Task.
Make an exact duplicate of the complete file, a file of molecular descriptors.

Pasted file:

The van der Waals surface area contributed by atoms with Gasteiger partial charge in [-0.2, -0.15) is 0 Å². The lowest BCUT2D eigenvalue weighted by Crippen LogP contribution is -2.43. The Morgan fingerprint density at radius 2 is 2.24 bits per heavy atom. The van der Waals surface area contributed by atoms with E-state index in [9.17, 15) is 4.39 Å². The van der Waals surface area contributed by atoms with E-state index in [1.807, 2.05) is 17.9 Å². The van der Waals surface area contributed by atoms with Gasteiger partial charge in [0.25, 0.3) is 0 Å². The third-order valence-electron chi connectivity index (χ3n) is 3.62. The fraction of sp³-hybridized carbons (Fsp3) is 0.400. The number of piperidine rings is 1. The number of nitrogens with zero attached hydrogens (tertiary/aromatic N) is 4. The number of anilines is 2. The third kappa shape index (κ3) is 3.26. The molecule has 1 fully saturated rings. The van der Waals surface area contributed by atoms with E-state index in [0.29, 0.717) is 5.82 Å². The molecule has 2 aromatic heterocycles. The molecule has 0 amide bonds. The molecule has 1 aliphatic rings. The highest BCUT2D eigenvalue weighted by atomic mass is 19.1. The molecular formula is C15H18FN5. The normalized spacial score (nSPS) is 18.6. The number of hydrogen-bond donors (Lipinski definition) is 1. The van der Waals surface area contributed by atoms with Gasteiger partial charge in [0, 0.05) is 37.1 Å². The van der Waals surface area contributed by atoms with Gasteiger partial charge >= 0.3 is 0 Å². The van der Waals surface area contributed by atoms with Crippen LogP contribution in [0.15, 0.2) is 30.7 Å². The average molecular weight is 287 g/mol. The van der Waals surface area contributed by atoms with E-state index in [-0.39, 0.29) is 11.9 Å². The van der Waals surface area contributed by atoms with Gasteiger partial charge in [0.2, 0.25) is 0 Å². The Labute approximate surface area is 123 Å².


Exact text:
The van der Waals surface area contributed by atoms with Gasteiger partial charge in [-0.2, -0.15) is 0 Å². The lowest BCUT2D eigenvalue weighted by Crippen LogP contribution is -2.43. The Morgan fingerprint density at radius 2 is 2.24 bits per heavy atom. The van der Waals surface area contributed by atoms with E-state index in [9.17, 15) is 4.39 Å². The van der Waals surface area contributed by atoms with E-state index in [1.807, 2.05) is 17.9 Å². The van der Waals surface area contributed by atoms with Gasteiger partial charge in [0.25, 0.3) is 0 Å². The third-order valence-electron chi connectivity index (χ3n) is 3.62. The fraction of sp³-hybridized carbons (Fsp3) is 0.400. The number of piperidine rings is 1. The number of nitrogens with zero attached hydrogens (tertiary/aromatic N) is 4. The number of anilines is 2. The third kappa shape index (κ3) is 3.26. The molecule has 1 fully saturated rings. The van der Waals surface area contributed by atoms with E-state index in [0.29, 0.717) is 5.82 Å². The molecule has 2 aromatic heterocycles. The molecule has 0 amide bonds. The molecule has 1 aliphatic rings. The highest BCUT2D eigenvalue weighted by atomic mass is 19.1. The molecular formula is C15H18FN5. The normalized spacial score (nSPS) is 18.6. The number of hydrogen-bond donors (Lipinski definition) is 1. The van der Waals surface area contributed by atoms with Gasteiger partial charge in [0, 0.05) is 37.1 Å². The van der Waals surface area contributed by atoms with Gasteiger partial charge >= 0.3 is 0 Å². The van der Waals surface area contributed by atoms with Crippen LogP contribution in [0.15, 0.2) is 30.7 Å². The average molecular weight is 287 g/mol. The van der Waals surface area contributed by atoms with E-state index in [-0.39, 0.29) is 11.9 Å². The van der Waals surface area contributed by atoms with Gasteiger partial charge in [0.2, 0.25) is 0 Å². The Labute approximate surface area is 123 Å².